The red sandstone outcrops seen mainly to the north of the Brandberg are remnants of the great deposits of windblown sand laid down in the Karoo era. In some outcrops, the bedding of ancient dunes is clearly visible, while in others it is possible to see depressions and valleys that were filled by the accumulating sand, often with fine-grained mudstones and gravel deposits beneath. At the end of the Karoo era, these sediments were overlain by layers of basaltic lava up to 800 meters thick, which covered parts of South America and southern Africa. Remnants of these enormous flows now form the Goboboseb Mountains southwest of the Brandberg.
Brandberg Mountain Formation
Erosion from glacier, wind, rain and temperature activity has removed much of the rock which surrounded the Brandberg intrusion, so the granite mass now stands almost 2000 meters above the surrounding desert. The geological structure of the mountain shows that the granite rose by way of a volcanic pipe approximately 25 kilometres in diameter. The heat generated by this event baked and hardened the Karoo rocks which remain as a series of dark coloured terraces around the base of the mountain and near the summit. In many places these rocks are tilted inward, indicating that the Brandberg mass rose and then subsided slightly. There are many geological faults in the granite, some containing veins of haplite and quartz from subsequent intrusions.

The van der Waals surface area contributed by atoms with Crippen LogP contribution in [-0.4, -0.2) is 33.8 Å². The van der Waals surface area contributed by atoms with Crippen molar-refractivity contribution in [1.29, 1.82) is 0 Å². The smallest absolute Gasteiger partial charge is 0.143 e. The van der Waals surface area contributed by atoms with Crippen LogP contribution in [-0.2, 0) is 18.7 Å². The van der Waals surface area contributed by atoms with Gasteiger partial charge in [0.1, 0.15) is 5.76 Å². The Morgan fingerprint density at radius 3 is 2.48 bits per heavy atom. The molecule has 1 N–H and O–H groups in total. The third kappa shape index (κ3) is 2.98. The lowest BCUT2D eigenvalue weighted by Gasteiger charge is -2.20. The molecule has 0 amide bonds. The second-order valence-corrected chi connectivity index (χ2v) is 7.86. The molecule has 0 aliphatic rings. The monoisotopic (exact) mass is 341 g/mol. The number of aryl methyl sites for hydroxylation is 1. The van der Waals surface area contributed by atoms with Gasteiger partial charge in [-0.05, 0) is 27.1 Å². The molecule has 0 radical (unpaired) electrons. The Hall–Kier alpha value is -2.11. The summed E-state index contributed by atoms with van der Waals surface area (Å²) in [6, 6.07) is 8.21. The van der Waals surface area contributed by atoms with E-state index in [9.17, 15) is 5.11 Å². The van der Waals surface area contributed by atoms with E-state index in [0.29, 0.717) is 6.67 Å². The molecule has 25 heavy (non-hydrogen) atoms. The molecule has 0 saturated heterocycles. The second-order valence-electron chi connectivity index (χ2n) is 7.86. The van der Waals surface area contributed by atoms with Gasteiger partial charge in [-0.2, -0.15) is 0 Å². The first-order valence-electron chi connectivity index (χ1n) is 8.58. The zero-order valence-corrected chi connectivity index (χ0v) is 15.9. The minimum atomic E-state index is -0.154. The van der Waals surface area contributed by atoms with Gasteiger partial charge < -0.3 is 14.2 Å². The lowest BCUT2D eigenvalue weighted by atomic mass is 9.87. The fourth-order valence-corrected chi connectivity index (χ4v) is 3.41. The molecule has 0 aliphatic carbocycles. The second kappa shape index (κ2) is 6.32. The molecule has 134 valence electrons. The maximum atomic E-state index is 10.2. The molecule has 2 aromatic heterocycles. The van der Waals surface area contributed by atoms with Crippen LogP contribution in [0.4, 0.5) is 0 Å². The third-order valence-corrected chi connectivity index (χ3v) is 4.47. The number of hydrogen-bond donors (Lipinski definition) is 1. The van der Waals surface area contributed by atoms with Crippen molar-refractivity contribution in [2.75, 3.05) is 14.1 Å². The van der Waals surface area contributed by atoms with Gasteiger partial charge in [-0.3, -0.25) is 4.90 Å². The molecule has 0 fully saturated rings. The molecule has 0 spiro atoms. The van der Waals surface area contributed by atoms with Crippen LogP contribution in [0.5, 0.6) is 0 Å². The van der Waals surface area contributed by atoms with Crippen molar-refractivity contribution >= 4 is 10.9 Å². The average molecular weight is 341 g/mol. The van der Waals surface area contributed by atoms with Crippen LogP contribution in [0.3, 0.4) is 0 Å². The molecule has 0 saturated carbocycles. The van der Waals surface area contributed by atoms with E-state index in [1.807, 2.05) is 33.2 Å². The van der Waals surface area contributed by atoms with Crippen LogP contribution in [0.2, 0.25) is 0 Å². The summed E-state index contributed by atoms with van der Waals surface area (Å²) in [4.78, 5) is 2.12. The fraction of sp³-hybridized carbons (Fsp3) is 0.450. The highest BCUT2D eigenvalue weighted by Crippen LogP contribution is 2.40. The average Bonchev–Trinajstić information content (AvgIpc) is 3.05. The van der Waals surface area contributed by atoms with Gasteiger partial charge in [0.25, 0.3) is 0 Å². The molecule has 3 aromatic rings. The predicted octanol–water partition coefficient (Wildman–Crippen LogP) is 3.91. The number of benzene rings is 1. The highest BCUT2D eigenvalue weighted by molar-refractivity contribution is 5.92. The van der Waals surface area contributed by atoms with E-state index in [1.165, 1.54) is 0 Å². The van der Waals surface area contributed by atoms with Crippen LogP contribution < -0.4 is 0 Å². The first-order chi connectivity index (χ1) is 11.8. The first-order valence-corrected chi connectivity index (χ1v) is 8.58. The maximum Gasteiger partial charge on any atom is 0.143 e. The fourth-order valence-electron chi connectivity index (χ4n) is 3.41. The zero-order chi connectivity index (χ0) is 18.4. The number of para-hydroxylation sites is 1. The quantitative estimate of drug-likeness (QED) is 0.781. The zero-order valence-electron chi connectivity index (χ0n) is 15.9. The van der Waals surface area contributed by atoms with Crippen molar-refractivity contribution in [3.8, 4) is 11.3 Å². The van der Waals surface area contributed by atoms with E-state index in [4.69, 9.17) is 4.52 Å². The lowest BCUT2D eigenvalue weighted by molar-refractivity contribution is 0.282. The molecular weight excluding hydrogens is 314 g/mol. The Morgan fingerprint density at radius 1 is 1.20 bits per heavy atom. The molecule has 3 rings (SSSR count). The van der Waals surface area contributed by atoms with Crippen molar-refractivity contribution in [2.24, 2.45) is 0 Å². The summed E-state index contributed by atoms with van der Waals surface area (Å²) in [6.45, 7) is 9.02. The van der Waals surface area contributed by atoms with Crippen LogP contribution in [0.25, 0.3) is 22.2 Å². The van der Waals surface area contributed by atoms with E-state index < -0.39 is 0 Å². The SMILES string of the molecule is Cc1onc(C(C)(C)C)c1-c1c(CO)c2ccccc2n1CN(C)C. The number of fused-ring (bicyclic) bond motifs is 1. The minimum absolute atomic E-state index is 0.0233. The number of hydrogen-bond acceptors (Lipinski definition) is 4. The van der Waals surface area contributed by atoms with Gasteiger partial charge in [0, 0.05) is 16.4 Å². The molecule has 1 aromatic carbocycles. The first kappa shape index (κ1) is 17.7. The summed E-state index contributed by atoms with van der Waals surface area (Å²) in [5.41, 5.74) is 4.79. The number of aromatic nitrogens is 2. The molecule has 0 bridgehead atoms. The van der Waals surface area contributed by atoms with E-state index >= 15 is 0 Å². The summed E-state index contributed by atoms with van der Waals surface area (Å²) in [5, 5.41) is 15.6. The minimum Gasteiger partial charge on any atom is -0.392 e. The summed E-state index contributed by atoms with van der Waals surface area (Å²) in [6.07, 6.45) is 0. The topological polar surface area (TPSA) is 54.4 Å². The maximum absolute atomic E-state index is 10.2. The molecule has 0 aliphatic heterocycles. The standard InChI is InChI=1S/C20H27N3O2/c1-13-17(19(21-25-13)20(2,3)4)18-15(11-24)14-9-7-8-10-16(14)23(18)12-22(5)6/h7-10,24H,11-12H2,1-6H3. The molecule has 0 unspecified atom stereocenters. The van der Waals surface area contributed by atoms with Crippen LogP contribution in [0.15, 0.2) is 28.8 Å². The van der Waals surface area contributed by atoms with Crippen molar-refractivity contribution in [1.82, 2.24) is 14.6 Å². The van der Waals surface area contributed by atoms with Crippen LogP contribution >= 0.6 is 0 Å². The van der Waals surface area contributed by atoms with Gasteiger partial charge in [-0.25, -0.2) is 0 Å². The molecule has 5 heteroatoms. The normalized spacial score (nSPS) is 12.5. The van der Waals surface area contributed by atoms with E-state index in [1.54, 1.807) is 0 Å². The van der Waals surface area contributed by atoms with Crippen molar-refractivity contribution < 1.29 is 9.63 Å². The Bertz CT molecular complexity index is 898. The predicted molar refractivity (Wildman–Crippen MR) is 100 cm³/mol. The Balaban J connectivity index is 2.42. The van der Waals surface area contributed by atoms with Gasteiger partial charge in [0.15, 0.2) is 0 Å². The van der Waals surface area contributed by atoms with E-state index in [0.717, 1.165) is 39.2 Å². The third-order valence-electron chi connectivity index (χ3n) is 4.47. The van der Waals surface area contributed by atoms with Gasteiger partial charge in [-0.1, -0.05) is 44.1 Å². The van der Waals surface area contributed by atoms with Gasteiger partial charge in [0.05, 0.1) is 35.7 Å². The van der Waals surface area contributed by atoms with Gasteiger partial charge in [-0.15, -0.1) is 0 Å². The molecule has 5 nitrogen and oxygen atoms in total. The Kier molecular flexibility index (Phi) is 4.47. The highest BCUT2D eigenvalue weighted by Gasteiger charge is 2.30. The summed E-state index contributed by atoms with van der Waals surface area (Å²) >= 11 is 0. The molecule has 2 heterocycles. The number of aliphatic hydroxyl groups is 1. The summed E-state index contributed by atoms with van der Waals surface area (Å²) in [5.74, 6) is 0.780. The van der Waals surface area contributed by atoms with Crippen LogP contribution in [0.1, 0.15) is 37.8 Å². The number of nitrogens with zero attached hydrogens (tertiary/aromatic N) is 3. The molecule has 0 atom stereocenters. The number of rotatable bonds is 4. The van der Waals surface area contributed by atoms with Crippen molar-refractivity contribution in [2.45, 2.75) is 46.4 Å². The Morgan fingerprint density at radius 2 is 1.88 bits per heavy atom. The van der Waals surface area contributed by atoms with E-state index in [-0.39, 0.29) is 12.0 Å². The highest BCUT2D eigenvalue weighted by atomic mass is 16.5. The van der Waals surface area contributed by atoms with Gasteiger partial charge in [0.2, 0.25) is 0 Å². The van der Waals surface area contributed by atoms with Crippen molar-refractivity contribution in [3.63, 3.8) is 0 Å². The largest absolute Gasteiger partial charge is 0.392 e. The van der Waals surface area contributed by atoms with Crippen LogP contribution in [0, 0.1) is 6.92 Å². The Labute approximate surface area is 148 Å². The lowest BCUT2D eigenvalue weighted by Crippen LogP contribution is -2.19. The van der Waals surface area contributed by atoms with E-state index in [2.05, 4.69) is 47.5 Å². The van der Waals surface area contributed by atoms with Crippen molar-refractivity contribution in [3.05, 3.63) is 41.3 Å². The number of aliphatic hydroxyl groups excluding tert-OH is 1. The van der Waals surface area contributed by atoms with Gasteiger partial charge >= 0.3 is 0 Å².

Brandberg Mountain - Click image to view a larger file - then Zoom in and around.
One important feature of the Brandberg granite is its onion-like structure, clearly visible on large areas of exposed rock. These cracks running parallel to the surface, and the faults which run perpendicular to the surface, accumulate rainwater that sustains the vegetation of the ravines. The large boulders found in the ravines and at the foot of steep slopes are another characteristic feature, which results from this fracturing of the granite.